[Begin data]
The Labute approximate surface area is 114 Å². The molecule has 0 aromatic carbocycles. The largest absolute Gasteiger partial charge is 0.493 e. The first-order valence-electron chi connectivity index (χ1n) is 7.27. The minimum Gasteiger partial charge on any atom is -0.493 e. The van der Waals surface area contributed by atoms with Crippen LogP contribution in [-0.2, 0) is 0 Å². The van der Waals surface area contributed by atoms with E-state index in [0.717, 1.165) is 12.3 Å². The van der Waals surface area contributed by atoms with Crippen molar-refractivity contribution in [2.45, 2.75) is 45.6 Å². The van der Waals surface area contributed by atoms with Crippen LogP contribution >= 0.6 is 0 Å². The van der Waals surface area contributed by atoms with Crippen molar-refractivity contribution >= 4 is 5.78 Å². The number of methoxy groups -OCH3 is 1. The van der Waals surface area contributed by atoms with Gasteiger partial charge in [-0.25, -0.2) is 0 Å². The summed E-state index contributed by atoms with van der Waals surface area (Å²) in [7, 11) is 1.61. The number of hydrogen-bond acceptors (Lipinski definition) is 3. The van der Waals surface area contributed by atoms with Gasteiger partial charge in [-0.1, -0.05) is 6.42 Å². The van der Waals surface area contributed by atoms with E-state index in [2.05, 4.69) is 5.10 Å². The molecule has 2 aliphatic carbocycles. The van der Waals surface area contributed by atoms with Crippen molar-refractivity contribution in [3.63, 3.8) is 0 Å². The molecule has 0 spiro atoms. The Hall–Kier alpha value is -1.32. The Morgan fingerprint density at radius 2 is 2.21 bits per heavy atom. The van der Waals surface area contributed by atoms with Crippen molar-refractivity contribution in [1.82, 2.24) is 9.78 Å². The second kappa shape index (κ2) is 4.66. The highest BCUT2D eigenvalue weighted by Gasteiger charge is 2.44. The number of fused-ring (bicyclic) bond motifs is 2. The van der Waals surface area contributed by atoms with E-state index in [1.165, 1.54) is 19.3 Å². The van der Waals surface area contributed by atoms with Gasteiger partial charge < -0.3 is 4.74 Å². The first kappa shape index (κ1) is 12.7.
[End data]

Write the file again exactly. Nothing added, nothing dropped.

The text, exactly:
The Labute approximate surface area is 114 Å². The molecule has 0 aromatic carbocycles. The largest absolute Gasteiger partial charge is 0.493 e. The first-order valence-electron chi connectivity index (χ1n) is 7.27. The minimum Gasteiger partial charge on any atom is -0.493 e. The van der Waals surface area contributed by atoms with Crippen LogP contribution in [-0.2, 0) is 0 Å². The van der Waals surface area contributed by atoms with E-state index in [0.717, 1.165) is 12.3 Å². The van der Waals surface area contributed by atoms with Crippen molar-refractivity contribution in [2.45, 2.75) is 45.6 Å². The van der Waals surface area contributed by atoms with Crippen LogP contribution >= 0.6 is 0 Å². The van der Waals surface area contributed by atoms with Crippen molar-refractivity contribution >= 4 is 5.78 Å². The number of methoxy groups -OCH3 is 1. The van der Waals surface area contributed by atoms with Gasteiger partial charge in [-0.25, -0.2) is 0 Å². The summed E-state index contributed by atoms with van der Waals surface area (Å²) in [7, 11) is 1.61. The number of hydrogen-bond acceptors (Lipinski definition) is 3. The van der Waals surface area contributed by atoms with Gasteiger partial charge in [-0.1, -0.05) is 6.42 Å². The van der Waals surface area contributed by atoms with E-state index in [2.05, 4.69) is 5.10 Å². The molecule has 2 aliphatic carbocycles. The van der Waals surface area contributed by atoms with Crippen molar-refractivity contribution in [3.63, 3.8) is 0 Å². The molecule has 0 spiro atoms. The Hall–Kier alpha value is -1.32. The Morgan fingerprint density at radius 2 is 2.21 bits per heavy atom. The van der Waals surface area contributed by atoms with Crippen molar-refractivity contribution in [1.82, 2.24) is 9.78 Å². The second kappa shape index (κ2) is 4.66. The highest BCUT2D eigenvalue weighted by Gasteiger charge is 2.44. The number of fused-ring (bicyclic) bond motifs is 2. The van der Waals surface area contributed by atoms with E-state index in [1.165, 1.54) is 19.3 Å². The van der Waals surface area contributed by atoms with Gasteiger partial charge < -0.3 is 4.74 Å². The first kappa shape index (κ1) is 12.7.